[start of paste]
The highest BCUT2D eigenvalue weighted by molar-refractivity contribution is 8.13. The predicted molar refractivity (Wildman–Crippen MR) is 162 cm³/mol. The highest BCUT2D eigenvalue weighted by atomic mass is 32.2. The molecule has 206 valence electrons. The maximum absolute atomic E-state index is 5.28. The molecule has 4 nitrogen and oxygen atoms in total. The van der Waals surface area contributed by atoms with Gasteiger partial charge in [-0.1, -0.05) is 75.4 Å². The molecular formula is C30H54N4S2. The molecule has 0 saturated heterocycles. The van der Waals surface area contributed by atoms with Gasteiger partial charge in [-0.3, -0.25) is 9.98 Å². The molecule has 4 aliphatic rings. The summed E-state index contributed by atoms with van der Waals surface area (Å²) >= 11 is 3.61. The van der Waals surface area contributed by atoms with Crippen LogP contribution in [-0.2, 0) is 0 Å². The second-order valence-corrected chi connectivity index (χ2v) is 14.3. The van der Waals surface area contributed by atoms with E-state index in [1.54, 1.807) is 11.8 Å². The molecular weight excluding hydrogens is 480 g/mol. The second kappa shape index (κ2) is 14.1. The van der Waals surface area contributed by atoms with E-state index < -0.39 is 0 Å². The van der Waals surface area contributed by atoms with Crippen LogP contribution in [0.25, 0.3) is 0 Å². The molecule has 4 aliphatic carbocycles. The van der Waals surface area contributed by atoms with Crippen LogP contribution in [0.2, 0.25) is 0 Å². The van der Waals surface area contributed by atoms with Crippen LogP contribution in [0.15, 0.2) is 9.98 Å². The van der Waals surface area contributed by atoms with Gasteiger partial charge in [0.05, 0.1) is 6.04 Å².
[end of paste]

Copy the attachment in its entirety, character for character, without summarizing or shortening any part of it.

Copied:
The highest BCUT2D eigenvalue weighted by molar-refractivity contribution is 8.13. The predicted molar refractivity (Wildman–Crippen MR) is 162 cm³/mol. The highest BCUT2D eigenvalue weighted by atomic mass is 32.2. The molecule has 206 valence electrons. The maximum absolute atomic E-state index is 5.28. The molecule has 4 nitrogen and oxygen atoms in total. The van der Waals surface area contributed by atoms with Gasteiger partial charge in [-0.1, -0.05) is 75.4 Å². The molecular formula is C30H54N4S2. The molecule has 0 saturated heterocycles. The van der Waals surface area contributed by atoms with Gasteiger partial charge in [-0.3, -0.25) is 9.98 Å². The molecule has 4 aliphatic rings. The summed E-state index contributed by atoms with van der Waals surface area (Å²) >= 11 is 3.61. The van der Waals surface area contributed by atoms with Crippen LogP contribution in [-0.2, 0) is 0 Å². The second-order valence-corrected chi connectivity index (χ2v) is 14.3. The van der Waals surface area contributed by atoms with E-state index in [1.54, 1.807) is 11.8 Å². The molecular weight excluding hydrogens is 480 g/mol. The second kappa shape index (κ2) is 14.1. The van der Waals surface area contributed by atoms with E-state index < -0.39 is 0 Å². The van der Waals surface area contributed by atoms with Crippen LogP contribution in [0.25, 0.3) is 0 Å². The molecule has 4 aliphatic carbocycles. The van der Waals surface area contributed by atoms with Crippen LogP contribution in [0.2, 0.25) is 0 Å². The van der Waals surface area contributed by atoms with Crippen LogP contribution in [0.15, 0.2) is 9.98 Å². The van der Waals surface area contributed by atoms with Gasteiger partial charge in [0.05, 0.1) is 6.04 Å².